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What Is It About Mother's Day?

I'm about to petition MLB to always schedule the Cubs out of town on Mother's Day.

Last year it was the "Typhoon Game", the four innings played against the Cardinals, in horizontal rain and 48-degree temperatures, and having played that long they ought to have played another inning and made it official -- though to be fair, the postponement wound up giving us the excitement of the five-game series in September.

Today, our ABC-7 meteorologist Phil Schwarz forecast a beautiful day, partly cloudy with temps in the 80's, and no rain till "late Monday".

So, after three days of dragging the umbrella to the game, I left it in the car.

About the third inning I said to Mike, "I don't like the looks of those clouds" -- dark clouds gathering to the west, though they appeared at the time to be heading mostly north and west of the city. And this after I kept telling everyone how amazing it was that we've gotten 16 games into the season without a rain delay.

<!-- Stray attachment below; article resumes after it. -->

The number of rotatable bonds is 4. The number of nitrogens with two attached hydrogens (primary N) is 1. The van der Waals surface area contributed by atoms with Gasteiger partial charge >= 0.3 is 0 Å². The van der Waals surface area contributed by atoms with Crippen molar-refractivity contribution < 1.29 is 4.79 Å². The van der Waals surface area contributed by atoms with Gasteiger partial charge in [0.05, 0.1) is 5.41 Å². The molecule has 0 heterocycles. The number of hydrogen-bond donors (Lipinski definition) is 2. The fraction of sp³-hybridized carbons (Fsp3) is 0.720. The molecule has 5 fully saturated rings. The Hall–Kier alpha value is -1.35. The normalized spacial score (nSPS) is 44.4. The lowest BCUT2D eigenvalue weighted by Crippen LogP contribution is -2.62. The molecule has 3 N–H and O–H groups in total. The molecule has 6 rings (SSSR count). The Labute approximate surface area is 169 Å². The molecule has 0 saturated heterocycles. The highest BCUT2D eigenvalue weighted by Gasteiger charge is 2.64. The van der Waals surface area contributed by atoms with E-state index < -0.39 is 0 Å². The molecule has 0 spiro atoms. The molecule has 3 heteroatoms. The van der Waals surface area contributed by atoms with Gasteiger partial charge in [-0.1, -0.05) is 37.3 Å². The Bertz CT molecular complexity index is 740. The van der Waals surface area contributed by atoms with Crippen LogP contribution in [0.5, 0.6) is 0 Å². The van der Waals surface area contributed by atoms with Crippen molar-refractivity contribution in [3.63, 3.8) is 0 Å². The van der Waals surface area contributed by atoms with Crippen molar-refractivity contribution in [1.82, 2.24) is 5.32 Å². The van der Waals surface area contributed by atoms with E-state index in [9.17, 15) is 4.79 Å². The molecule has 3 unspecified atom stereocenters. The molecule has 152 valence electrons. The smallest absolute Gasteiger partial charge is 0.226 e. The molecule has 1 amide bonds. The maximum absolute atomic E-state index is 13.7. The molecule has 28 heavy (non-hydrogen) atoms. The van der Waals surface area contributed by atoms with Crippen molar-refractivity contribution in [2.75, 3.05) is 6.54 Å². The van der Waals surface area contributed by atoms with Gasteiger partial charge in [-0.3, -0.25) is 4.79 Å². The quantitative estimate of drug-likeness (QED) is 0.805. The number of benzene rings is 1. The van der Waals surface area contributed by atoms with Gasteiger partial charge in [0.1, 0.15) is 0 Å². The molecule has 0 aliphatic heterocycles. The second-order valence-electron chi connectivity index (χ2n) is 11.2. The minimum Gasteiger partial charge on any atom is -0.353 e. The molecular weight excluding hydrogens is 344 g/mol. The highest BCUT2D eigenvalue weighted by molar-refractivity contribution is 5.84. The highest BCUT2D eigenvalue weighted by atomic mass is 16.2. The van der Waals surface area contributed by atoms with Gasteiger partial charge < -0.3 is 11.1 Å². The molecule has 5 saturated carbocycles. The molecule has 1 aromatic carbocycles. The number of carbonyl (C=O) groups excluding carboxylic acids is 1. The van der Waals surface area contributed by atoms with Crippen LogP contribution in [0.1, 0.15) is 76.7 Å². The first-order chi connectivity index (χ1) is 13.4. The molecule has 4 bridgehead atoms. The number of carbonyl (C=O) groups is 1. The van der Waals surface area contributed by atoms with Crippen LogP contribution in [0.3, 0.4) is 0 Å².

Luckily, I keep a Cubbie blue poncho in my backpack, and it kept me and my scorecard mostly dry, as the game was lengthened to near-ridiculousness by three rain delays totalling about 45 minutes (and they could have played through the the first two of them, which lasted barely over ten minutes, and on the second one it stopped raining even before the ground crew could get the field covered), and four extra innings, but Corey Patterson's bases-loaded, two-out single in the last of the 13th won this must-win game, 5-4 over the Rockies, keeping the Cubs two games behind the Astros, who also won this afternoon.